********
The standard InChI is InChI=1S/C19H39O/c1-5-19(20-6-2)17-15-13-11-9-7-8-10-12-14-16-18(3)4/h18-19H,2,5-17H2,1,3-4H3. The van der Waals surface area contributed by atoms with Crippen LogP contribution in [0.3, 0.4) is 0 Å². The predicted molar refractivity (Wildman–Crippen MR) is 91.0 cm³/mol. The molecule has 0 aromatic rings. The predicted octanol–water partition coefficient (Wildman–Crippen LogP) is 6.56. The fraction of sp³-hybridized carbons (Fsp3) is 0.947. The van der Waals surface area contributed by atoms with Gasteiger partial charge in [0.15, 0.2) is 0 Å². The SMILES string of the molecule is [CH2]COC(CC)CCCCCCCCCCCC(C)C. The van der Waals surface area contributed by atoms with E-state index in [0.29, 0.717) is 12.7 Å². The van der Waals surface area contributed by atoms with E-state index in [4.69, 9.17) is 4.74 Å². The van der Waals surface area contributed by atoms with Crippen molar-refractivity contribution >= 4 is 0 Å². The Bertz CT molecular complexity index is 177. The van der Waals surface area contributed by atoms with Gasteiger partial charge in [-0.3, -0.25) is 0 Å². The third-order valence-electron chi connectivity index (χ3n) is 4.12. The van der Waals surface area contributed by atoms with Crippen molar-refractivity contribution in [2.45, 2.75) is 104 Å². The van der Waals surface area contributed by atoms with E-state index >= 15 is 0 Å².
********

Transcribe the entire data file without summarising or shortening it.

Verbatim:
The standard InChI is InChI=1S/C19H39O/c1-5-19(20-6-2)17-15-13-11-9-7-8-10-12-14-16-18(3)4/h18-19H,2,5-17H2,1,3-4H3. The van der Waals surface area contributed by atoms with Crippen LogP contribution in [0.3, 0.4) is 0 Å². The predicted molar refractivity (Wildman–Crippen MR) is 91.0 cm³/mol. The molecule has 0 aromatic rings. The predicted octanol–water partition coefficient (Wildman–Crippen LogP) is 6.56. The fraction of sp³-hybridized carbons (Fsp3) is 0.947. The van der Waals surface area contributed by atoms with Gasteiger partial charge in [0.15, 0.2) is 0 Å². The SMILES string of the molecule is [CH2]COC(CC)CCCCCCCCCCCC(C)C. The van der Waals surface area contributed by atoms with E-state index in [0.29, 0.717) is 12.7 Å². The van der Waals surface area contributed by atoms with E-state index in [4.69, 9.17) is 4.74 Å². The van der Waals surface area contributed by atoms with Crippen molar-refractivity contribution >= 4 is 0 Å². The Bertz CT molecular complexity index is 177. The van der Waals surface area contributed by atoms with Gasteiger partial charge in [-0.3, -0.25) is 0 Å². The third-order valence-electron chi connectivity index (χ3n) is 4.12. The van der Waals surface area contributed by atoms with Crippen molar-refractivity contribution in [2.45, 2.75) is 104 Å². The van der Waals surface area contributed by atoms with E-state index >= 15 is 0 Å².